VINOLIA BORACIC & COLD CREAM BATH SOAP (3 bars, $14.85)
Loaded with cold cream and some stuff you cant pronounce (boracic is British for boric acid), Vinolia brags that it was the one and only bath bar supplied to first-class cabins aboard the Titanic. Some marketing angle, snapped my wife as she filled our tub for a showdown versus Dove (2 bars, $2.59) and Camay (3 bars, $2.99). Its probably unlucky soap. As things turned out, Vinolia lathered better, felt smoother, and had a much less sickly scent than either of its modern competitors. And while Titanic passengers had only a couple of days to benefit from Vinolias complexion pampering formula, my wife is now convinced that this mammoth (5.9 oz.) slab is worth ordering again if it ever runs out. (A bonus: Since boric acid kills ants, it should keep the bathroom insect-free.)
HOBO SOUP (3 cans, $9.90)
According to legend OK, the storys on the cans label Hobo Soup was discovered in 1953 by a small-town newspaper reporter from Minnesota who was scouring hobo camps in search of a story. Instead, he got soup: this almost frosting-thick concoction of beans, more beans, potatoes, bacon, carrots, tomatoes, celery, onions, and turnips. Yep, I know hobos are hungry, very hungry, and its essential that a good hobo soup stick to the ribs. But all this mush topped off with the Added Smoke Flavoring kind of got to me partway through the 15-oz. can. This is sure to bring angry letters from hobos coast-to-coast, but I ended up preferring the Campbells Select Vegetable Medley I tried ($1.60 for an 18.6-oz can). A boring soup, but no navy beans and, well, the stuff slides down.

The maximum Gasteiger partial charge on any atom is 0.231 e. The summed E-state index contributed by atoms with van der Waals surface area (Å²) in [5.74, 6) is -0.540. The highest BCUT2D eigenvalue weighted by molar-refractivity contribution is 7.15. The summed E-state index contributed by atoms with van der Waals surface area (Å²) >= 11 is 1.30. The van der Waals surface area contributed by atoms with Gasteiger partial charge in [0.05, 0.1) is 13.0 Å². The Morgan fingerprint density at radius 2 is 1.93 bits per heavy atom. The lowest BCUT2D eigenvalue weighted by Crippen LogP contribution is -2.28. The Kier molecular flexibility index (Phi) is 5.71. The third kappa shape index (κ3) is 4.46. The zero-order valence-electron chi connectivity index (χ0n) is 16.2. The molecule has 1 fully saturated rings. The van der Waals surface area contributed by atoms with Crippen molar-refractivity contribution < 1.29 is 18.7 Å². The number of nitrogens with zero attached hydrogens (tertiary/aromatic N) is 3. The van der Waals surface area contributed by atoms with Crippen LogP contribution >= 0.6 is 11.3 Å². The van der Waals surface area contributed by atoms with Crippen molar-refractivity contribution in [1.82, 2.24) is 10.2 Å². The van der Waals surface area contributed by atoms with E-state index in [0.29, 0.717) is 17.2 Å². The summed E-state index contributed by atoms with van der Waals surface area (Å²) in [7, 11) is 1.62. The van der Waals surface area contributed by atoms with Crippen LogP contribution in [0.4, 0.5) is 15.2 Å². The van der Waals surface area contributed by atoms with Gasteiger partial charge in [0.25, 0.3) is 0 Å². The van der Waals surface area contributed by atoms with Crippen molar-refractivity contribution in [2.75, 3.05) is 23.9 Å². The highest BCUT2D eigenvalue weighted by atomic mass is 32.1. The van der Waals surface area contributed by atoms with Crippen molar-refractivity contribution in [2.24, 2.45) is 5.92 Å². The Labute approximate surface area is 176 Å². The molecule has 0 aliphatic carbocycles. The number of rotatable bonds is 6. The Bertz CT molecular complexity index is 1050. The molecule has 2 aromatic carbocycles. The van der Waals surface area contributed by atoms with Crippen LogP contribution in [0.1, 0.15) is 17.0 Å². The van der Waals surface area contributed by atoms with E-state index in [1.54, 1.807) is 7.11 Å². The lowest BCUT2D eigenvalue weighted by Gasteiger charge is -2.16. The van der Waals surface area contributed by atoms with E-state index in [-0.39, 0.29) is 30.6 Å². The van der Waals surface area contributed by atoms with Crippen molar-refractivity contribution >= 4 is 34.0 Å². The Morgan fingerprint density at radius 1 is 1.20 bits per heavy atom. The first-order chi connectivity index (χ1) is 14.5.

SCOTTIE DOG LICORICE TIN (1 lb., $10.95)
Scottish terriers are big at The Vermont Country Store. If you click the Scottie Dog Licorice Tin on the stores website (www.vermontcountrystore.com, click Food and Candy, then Licorice Shop), it informs you: You might also like our Lanz of Salzburg Scottie dog pajamas in 100 percent cotton flannel or our Magnetic Scottie Tricky Dogs. We say you cant have too many dog-themed products, and when a friend tried feeding one of these little black licorice treats to her West Highland terrier, it was snarfed down without any breed jealousy. We liked the taste, too, though some of the candies are slightly disfigured and theres a too-soft, Gummy Bear texture. Compared with the Twizzlers name-brand licorice we tried ($2.49 for a 24-oz. bag), the Scotties are spicier. The shiny tartan tin should keep these Scotties fresh for years, unless you discover (like we did) that youve reached the bottom in a couple of hours.
Contact Peter Mandel of Providence, author of childrens books including Say Hey! A Song of Willie Mays (Hyperion, 2000) at firstname.lastname@example.org.